Bank of England-backed cyber security war game opens to more companies

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A Bank of England-backed initiative to test the UK financial sector’s cyber defences is opening up to financial services companies of all types and sizes on Monday in the broadest exercise of its type.

Immersive Labs, the cyber security group that is running the test, said 150 companies were initially targeted but the platform would now be available to everything from large banks, asset managers and insurers to small groups with a handful of employees.

Operating remotely from wherever they choose to complete the exercise, senior management teams will confront an evolving calamity that begins with a notification that their systems have been compromised, and spirals into them not being able to access data, communicate with their employees or run their businesses.

The project is overseen by the Cross Market Operational Resilience Group, which is co-chaired by the BoE and industry group UK Finance. It mimics some aspects of war games previously run by the BoE and carried out by banks, exercises that are typically restricted to smaller number of companies and run over a set time. The Immersive Labs version is the first that can be done by companies whenever they choose.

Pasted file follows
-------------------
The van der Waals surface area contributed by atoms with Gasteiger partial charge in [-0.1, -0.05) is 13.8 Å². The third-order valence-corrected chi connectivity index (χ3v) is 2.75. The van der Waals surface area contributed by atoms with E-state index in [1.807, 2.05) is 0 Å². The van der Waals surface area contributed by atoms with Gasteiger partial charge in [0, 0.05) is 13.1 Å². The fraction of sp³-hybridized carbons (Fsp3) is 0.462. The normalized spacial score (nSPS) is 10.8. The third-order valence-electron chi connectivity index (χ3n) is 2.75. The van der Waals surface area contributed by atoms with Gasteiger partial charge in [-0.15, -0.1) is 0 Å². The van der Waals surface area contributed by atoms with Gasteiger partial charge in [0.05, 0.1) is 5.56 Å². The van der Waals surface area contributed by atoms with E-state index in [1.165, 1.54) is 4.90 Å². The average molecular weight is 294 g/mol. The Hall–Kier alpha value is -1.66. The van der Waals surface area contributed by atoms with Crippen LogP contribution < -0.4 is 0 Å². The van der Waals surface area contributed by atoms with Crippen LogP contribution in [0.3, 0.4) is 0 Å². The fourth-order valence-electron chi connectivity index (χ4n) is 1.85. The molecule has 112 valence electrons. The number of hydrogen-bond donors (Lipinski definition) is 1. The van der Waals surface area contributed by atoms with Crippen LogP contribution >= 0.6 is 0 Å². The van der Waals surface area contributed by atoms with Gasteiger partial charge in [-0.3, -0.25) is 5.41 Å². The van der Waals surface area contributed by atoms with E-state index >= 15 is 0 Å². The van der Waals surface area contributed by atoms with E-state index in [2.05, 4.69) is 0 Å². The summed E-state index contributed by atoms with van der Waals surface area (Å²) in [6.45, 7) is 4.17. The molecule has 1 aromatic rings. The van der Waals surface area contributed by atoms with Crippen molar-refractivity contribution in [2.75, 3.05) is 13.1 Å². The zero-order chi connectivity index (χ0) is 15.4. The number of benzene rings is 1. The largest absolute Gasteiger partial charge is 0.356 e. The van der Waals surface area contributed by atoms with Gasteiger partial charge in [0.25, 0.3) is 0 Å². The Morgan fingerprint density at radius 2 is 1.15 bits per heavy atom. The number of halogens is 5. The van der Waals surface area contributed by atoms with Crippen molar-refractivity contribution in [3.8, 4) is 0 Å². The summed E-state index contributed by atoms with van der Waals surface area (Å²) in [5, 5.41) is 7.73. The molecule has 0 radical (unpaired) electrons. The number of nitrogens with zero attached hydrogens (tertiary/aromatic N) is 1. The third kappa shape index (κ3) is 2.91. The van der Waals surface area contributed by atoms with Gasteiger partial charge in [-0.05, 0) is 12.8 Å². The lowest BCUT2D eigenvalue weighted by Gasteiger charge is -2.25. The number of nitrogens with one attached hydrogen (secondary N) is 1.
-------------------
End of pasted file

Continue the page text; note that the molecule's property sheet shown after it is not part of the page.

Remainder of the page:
“This is about bringing [war games] exercises to people who might not have been touched by banking sector exercises before . . . The overall sector will be better defended if the whole sector is involved,” the BoE said. It added its role was to encourage participation in the exercise, which was being run by the private sector.

Financial services companies have faced increasingly sophisticated and frequent cyber attacks in recent years, including a 2018 attack that forced seven of the UK’s biggest banks to reduce operations on their systems or shut them down. The Bank of England has separately given financial services companies until March 2022 to deliver detailed plans on how they would handle a cyber attack.

Mohit Sarvaiya, Emea chief information officer for BNY Mellon and one of the operation’s industry sponsors, said companies needed to have a “well-practised response” from all their stakeholders since “increasing sophistication and severity of cyber attacks can debilitate a whole organisation”.

The exercise has already been completed by 15 of the biggest banks operating in the UK. Participants will be able to benchmark themselves against how other organisations handled the various dilemmas.

“Cyber crises are full of ‘wicked problems’ where there is no clear, correct answer,” said James Hadley, chief executive of Immersive Labs. One dilemma, he said, was whether companies should “keep resources focused on prioritising their own recovery, for example monitoring and containing operational impacts, or to divert resources to engage with other organisations and make them aware of the details of the attack”.

“Ultimately, engaging with these stakeholders may stop the attack spreading into the wider sector and into unknown technologies and infrastructure, but it will dilute your own recovery.”

The BoE will not be given any access to the results at individual company level, so they cannot form any part of the BoE’s assessment of how risky groups are.

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